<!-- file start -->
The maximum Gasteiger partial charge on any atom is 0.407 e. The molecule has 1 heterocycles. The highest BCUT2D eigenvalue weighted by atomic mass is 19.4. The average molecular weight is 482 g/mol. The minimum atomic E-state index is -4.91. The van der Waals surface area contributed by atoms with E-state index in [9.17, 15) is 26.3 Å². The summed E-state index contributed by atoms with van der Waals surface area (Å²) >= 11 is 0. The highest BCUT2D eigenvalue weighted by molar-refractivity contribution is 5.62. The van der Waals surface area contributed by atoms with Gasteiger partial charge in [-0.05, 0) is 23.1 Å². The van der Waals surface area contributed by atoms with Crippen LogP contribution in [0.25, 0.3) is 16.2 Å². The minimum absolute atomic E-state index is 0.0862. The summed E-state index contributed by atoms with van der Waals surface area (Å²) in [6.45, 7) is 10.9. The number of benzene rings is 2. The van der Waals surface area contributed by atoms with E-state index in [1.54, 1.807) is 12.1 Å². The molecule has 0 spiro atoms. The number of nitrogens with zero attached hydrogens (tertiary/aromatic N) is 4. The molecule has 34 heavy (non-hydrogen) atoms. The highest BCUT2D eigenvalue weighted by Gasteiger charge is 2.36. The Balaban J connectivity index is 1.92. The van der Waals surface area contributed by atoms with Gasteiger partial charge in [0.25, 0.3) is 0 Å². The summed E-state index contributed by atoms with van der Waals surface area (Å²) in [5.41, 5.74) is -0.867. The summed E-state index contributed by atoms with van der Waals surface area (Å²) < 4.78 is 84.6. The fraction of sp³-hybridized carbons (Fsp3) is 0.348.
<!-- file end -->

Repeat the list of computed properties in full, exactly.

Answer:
The maximum Gasteiger partial charge on any atom is 0.407 e. The molecule has 1 heterocycles. The highest BCUT2D eigenvalue weighted by atomic mass is 19.4. The average molecular weight is 482 g/mol. The minimum atomic E-state index is -4.91. The van der Waals surface area contributed by atoms with E-state index in [9.17, 15) is 26.3 Å². The summed E-state index contributed by atoms with van der Waals surface area (Å²) >= 11 is 0. The highest BCUT2D eigenvalue weighted by molar-refractivity contribution is 5.62. The van der Waals surface area contributed by atoms with Gasteiger partial charge in [-0.05, 0) is 23.1 Å². The van der Waals surface area contributed by atoms with Crippen LogP contribution in [0.25, 0.3) is 16.2 Å². The minimum absolute atomic E-state index is 0.0862. The summed E-state index contributed by atoms with van der Waals surface area (Å²) in [6.45, 7) is 10.9. The number of benzene rings is 2. The van der Waals surface area contributed by atoms with E-state index in [1.54, 1.807) is 12.1 Å². The molecule has 0 spiro atoms. The number of nitrogens with zero attached hydrogens (tertiary/aromatic N) is 4. The molecule has 34 heavy (non-hydrogen) atoms. The highest BCUT2D eigenvalue weighted by Gasteiger charge is 2.36. The Balaban J connectivity index is 1.92. The van der Waals surface area contributed by atoms with Gasteiger partial charge in [0.25, 0.3) is 0 Å². The summed E-state index contributed by atoms with van der Waals surface area (Å²) in [5.41, 5.74) is -0.867. The summed E-state index contributed by atoms with van der Waals surface area (Å²) < 4.78 is 84.6. The fraction of sp³-hybridized carbons (Fsp3) is 0.348.